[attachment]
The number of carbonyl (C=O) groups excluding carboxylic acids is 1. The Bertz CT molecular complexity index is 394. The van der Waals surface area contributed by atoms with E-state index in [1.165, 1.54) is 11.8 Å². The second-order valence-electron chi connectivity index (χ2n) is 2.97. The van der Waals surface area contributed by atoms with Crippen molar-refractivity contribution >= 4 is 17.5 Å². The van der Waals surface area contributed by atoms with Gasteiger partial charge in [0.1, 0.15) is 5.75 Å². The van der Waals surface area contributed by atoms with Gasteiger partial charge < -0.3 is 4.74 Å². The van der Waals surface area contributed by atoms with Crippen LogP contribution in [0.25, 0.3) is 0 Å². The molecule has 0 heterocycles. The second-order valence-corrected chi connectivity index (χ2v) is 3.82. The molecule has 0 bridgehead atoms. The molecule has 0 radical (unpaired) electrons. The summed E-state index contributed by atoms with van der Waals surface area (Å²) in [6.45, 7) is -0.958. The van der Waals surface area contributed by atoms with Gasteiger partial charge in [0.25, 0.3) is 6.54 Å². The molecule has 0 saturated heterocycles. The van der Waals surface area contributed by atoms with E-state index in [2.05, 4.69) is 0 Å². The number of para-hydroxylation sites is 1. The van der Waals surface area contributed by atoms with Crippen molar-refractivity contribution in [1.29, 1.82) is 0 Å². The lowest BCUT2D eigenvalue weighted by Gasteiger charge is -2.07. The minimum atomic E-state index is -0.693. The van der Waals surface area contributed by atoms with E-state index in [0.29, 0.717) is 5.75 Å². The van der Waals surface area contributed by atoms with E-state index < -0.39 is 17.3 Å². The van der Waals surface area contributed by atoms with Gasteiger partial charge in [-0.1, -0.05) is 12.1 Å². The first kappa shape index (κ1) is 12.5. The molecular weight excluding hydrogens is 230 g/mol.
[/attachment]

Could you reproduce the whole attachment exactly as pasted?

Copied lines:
The number of carbonyl (C=O) groups excluding carboxylic acids is 1. The Bertz CT molecular complexity index is 394. The van der Waals surface area contributed by atoms with E-state index in [1.165, 1.54) is 11.8 Å². The second-order valence-electron chi connectivity index (χ2n) is 2.97. The van der Waals surface area contributed by atoms with Crippen molar-refractivity contribution >= 4 is 17.5 Å². The van der Waals surface area contributed by atoms with Gasteiger partial charge in [0.1, 0.15) is 5.75 Å². The van der Waals surface area contributed by atoms with Gasteiger partial charge < -0.3 is 4.74 Å². The van der Waals surface area contributed by atoms with Crippen LogP contribution in [0.25, 0.3) is 0 Å². The molecule has 0 heterocycles. The second-order valence-corrected chi connectivity index (χ2v) is 3.82. The molecule has 0 bridgehead atoms. The molecule has 0 radical (unpaired) electrons. The summed E-state index contributed by atoms with van der Waals surface area (Å²) in [6.45, 7) is -0.958. The van der Waals surface area contributed by atoms with Gasteiger partial charge in [0.25, 0.3) is 6.54 Å². The molecule has 0 saturated heterocycles. The van der Waals surface area contributed by atoms with E-state index in [2.05, 4.69) is 0 Å². The number of para-hydroxylation sites is 1. The van der Waals surface area contributed by atoms with Crippen molar-refractivity contribution in [1.29, 1.82) is 0 Å². The lowest BCUT2D eigenvalue weighted by Gasteiger charge is -2.07. The minimum atomic E-state index is -0.693. The van der Waals surface area contributed by atoms with E-state index in [0.29, 0.717) is 5.75 Å². The van der Waals surface area contributed by atoms with E-state index < -0.39 is 17.3 Å². The van der Waals surface area contributed by atoms with Gasteiger partial charge in [-0.1, -0.05) is 12.1 Å². The first kappa shape index (κ1) is 12.5. The molecular weight excluding hydrogens is 230 g/mol.